I'm a blogger, not a journalist, reporter or commentator for anything remotely resembling the mainstream media. But I got journalism training, took journalism classes, was news director for one radio station and public affairs director for another.
Years and years and years ago.
There's a rule called "first reference." In my blog articles, when I link to an article from the New York Times, the first time I mention that paper, it is the "New York Times." From then on, it is the "NYT," which is accepted blog shorthand. I even italicize New York Times and NYT. When I remember. But I don't remember why I do that. I think it is from a style book.
When someone is first mentioned in a news story, their first and last name should be typed out. From then on, their last name can be used as a reference to that person. When the first and last name of a person is used as the initial reference to that person, this is called first reference.
The purpose of only using the persons last name through out the rest of the story, is to keep the article brief and straight to the pointThe Associated Press and New York Times have style books. The AP calls theirs a stylebook, the NYT's is a style guide.I still have my pre-WWW copy of the AP Stylebook. There are a lot of other style books and manuals out there, and many mainstream publications or organizations have their own rules.
In the MSNBC segment, they mention that reporters or TV commentators sometimes go as far as first name on second reference (2nd reference means all references after the first one). In Alaska, we're probably more that way than any other state, because so many people know each other. It wasn't just Sarah. It is Lisa and Don and Mark and so on. Until he died, it was Ted, or St. Ted.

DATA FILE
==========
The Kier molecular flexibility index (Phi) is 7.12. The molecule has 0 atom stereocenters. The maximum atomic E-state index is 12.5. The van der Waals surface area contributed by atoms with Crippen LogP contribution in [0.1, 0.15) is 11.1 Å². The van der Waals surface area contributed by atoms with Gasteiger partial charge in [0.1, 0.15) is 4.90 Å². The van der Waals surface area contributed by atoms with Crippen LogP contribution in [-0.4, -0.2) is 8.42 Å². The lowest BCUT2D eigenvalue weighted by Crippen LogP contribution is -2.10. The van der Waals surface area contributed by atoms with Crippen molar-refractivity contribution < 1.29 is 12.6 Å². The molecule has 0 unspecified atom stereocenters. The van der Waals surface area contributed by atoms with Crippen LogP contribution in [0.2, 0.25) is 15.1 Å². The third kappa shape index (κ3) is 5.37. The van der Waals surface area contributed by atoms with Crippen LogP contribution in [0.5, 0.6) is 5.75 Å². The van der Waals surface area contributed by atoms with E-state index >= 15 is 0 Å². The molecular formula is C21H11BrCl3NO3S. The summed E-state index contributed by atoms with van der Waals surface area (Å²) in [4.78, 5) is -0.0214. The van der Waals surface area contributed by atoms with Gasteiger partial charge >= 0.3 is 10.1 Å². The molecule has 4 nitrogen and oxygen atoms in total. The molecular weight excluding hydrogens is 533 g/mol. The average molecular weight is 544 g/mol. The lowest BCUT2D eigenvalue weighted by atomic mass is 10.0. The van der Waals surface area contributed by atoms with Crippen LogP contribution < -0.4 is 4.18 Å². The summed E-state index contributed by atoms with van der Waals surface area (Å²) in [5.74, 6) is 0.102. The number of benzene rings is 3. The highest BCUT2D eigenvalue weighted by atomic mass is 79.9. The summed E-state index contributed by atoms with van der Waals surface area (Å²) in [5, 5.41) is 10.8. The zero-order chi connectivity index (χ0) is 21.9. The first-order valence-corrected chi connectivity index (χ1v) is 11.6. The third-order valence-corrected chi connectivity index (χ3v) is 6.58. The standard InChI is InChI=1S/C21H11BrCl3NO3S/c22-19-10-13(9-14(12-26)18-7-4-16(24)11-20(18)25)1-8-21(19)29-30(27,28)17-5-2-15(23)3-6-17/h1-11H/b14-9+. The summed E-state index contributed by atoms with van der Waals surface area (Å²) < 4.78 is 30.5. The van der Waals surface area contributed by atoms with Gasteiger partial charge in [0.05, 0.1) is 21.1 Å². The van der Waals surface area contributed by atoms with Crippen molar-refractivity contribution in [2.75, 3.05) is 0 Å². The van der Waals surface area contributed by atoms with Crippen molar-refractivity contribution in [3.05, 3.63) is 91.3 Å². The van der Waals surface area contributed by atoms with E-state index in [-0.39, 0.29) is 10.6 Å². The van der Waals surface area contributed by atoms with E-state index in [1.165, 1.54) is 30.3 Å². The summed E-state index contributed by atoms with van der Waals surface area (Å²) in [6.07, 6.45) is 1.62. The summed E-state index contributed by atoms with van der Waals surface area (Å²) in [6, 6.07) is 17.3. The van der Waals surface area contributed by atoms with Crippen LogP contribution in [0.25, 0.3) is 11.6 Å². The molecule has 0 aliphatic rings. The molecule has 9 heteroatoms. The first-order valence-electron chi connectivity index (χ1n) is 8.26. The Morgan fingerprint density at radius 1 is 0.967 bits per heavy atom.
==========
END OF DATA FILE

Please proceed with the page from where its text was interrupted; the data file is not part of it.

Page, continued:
Interestingly, nobody - I mean nobody - calls our current governor "Sean." Most Alaskans don't consider him one of us. I like Don's (Rep. Don Young's) name for him best - "Captain Zero," which describes what Parnell is - a cypher .
I decided back in late 2009 to not EVER describe our current president as "President Obama" unless it was absolutely required for sake of accuracy. At the same time, I promised I'd honor him with his formal title if he did any of the following:
1). Evacuate the torture camp at Guantanamo Bay
2). Prosecute and imprison at least one of the many torturers or murderers we have employed there, and now shelter.
3). Prosecute and imprison at least five major banksters for their crimes that cost us trillions.
Since then, I've gotten new gripes, but if he did any of the above three, I'd begin to address him by the ceremonial title he owns in name. But I never call the guy "OilyBomber" or "Obomber," or whatever. Nor am I willing to call him "Barack."
Besides, didn't we have a revolution between 1775 and 1781 that was supposed to end the concept of royalty and high titles?
What do you think?